Decatur Courthouse hangs 10 historical documents
Published 4:06 pm Sunday, September 15, 2013
There was a courthouse hanging in Decatur County Thursday morning and it did not take place in the gallows or even involve a rope.
Ten documents were hung on the walls of the courthouse that some consider to be controversial, but as of 2006 Gov. Sonny Perdue signed a house bill that allowed documents like the Ten Commandments, The Magna Carta and U.S. Constitution to hang in public buildings.
Decatur County became the 29 county in Georgia to hang the set of ten documents on Thursday and organizers of the hanging said they hope to see the documents be hung in Bainbridge City Hall and schools in the area.
Linda Perry, who with Decatur County and raised funds for the set of documents that were presented, said they show the foundation of American virtue.
“We have these documents that you have contributed to — there are no state funds involved in this,” Perry explained to those who came to see the documents in a corridor of the courthouse, which will soon be accompanied by special lighting. “It is individuals who care about our historical documents who made this possible. This is the only place in Decatur County where they are hung, but we hope soon they will be hung in City Hall, Bainbridge State College and also in schools in our area.”
The total cost of the documents were $1195 and the county hung them for free.
State Insurance Commissioner and former Bainbridge resident Ralph Hudgens and wife Suzanne were present in the courthouse along with a dozen Bainbridge residents to commemorate the arrival of the documents.
Hudgens said when the legislature originally passed the bill, they allowed the documents to only hang in legislative buildings like city halls. When Hudgens wanted to purchase a set of the documents to hang in the Georgia State Capitol, he had to jump through hoops to change the law to do so.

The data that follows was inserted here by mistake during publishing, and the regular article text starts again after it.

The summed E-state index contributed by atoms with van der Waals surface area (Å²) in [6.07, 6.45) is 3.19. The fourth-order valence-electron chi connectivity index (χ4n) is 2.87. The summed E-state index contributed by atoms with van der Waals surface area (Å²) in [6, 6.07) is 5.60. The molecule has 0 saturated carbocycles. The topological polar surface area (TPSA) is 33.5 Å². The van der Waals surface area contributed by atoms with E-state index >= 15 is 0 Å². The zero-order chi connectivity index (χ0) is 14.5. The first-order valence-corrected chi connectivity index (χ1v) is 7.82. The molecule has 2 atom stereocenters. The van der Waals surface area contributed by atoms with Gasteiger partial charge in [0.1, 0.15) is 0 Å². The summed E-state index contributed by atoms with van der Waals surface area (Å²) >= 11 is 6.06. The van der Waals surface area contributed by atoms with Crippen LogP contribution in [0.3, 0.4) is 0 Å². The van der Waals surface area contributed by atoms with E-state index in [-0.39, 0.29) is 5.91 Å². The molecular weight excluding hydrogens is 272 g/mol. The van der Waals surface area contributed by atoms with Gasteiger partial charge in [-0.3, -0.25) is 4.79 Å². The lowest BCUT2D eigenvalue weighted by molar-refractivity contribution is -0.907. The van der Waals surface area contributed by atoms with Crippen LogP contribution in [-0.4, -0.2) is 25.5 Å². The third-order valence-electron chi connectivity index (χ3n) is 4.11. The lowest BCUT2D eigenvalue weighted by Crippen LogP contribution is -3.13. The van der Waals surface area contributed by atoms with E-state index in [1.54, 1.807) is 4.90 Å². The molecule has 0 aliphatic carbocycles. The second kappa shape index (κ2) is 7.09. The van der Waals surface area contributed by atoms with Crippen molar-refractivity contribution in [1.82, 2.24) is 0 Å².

“The documents are hanging there now and that was a long drawn out fight,” Hudgens said. “But we finally got them there.”
His wife Suzanne serves on the board of Ten Commandments Georgia and is invested in bringing knowledge about the founding documents all around the state.
“This will pave the way for our communities to further educate our citizens,” Mrs. Hudgens said, walking those in attendance through each document and its importance in forming the U.S. legal system. “I have to tell you, myself included, we rather ignorant about a lot of our founding documents. I don’t know all of them, so we hope that school children and everyone in the community will read them and learn more.”
She said donors have committed to placing the documents in every school in Gwinnet County, and there are more than 200 schools.
The documents hung include the Ten Commandments, the Magna Carta, Lady Justice, the Mayflower Compact, The Declaration of Independence, The Bill of Rights, The Star Spangled Banner, The National Mott — In God We Trust and the preamble to the Georgia Constitution.